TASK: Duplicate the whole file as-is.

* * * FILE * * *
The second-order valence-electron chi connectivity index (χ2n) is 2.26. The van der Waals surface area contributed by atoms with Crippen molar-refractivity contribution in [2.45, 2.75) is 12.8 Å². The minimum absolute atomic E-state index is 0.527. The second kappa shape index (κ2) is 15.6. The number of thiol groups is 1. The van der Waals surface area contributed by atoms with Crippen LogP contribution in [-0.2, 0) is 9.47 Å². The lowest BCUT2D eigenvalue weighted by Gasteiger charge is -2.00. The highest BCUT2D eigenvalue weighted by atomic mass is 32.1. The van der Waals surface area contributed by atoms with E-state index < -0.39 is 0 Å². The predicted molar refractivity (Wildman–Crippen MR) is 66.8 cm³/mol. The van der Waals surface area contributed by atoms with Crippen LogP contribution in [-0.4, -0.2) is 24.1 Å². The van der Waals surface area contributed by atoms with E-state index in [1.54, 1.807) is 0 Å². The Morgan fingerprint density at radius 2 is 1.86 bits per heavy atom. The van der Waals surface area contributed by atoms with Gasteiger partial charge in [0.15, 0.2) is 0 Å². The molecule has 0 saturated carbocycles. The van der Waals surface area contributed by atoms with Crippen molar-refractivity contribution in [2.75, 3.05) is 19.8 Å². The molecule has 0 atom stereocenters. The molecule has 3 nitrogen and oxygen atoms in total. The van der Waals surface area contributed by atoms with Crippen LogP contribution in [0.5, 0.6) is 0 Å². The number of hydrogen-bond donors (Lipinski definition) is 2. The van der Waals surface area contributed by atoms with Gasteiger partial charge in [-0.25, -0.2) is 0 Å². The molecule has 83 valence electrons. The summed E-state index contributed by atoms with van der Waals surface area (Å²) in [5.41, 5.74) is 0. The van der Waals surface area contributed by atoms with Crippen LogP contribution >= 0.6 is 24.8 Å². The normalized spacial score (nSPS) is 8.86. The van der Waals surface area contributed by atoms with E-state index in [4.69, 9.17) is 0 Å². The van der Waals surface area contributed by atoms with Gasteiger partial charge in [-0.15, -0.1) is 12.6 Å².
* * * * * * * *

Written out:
The second-order valence-electron chi connectivity index (χ2n) is 2.26. The van der Waals surface area contributed by atoms with Crippen molar-refractivity contribution in [2.45, 2.75) is 12.8 Å². The minimum absolute atomic E-state index is 0.527. The second kappa shape index (κ2) is 15.6. The number of thiol groups is 1. The van der Waals surface area contributed by atoms with Crippen LogP contribution in [-0.2, 0) is 9.47 Å². The lowest BCUT2D eigenvalue weighted by Gasteiger charge is -2.00. The highest BCUT2D eigenvalue weighted by atomic mass is 32.1. The van der Waals surface area contributed by atoms with E-state index < -0.39 is 0 Å². The predicted molar refractivity (Wildman–Crippen MR) is 66.8 cm³/mol. The van der Waals surface area contributed by atoms with Crippen LogP contribution in [-0.4, -0.2) is 24.1 Å². The van der Waals surface area contributed by atoms with E-state index in [1.54, 1.807) is 0 Å². The Morgan fingerprint density at radius 2 is 1.86 bits per heavy atom. The van der Waals surface area contributed by atoms with Gasteiger partial charge in [0.15, 0.2) is 0 Å². The molecule has 0 saturated carbocycles. The van der Waals surface area contributed by atoms with Crippen molar-refractivity contribution in [2.75, 3.05) is 19.8 Å². The molecule has 0 atom stereocenters. The molecule has 3 nitrogen and oxygen atoms in total. The van der Waals surface area contributed by atoms with Crippen LogP contribution in [0.5, 0.6) is 0 Å². The number of hydrogen-bond donors (Lipinski definition) is 2. The van der Waals surface area contributed by atoms with Gasteiger partial charge in [-0.25, -0.2) is 0 Å². The molecule has 83 valence electrons. The summed E-state index contributed by atoms with van der Waals surface area (Å²) in [5.41, 5.74) is 0. The van der Waals surface area contributed by atoms with Crippen LogP contribution >= 0.6 is 24.8 Å². The normalized spacial score (nSPS) is 8.86. The van der Waals surface area contributed by atoms with E-state index in [4.69, 9.17) is 0 Å². The van der Waals surface area contributed by atoms with Gasteiger partial charge in [-0.15, -0.1) is 12.6 Å².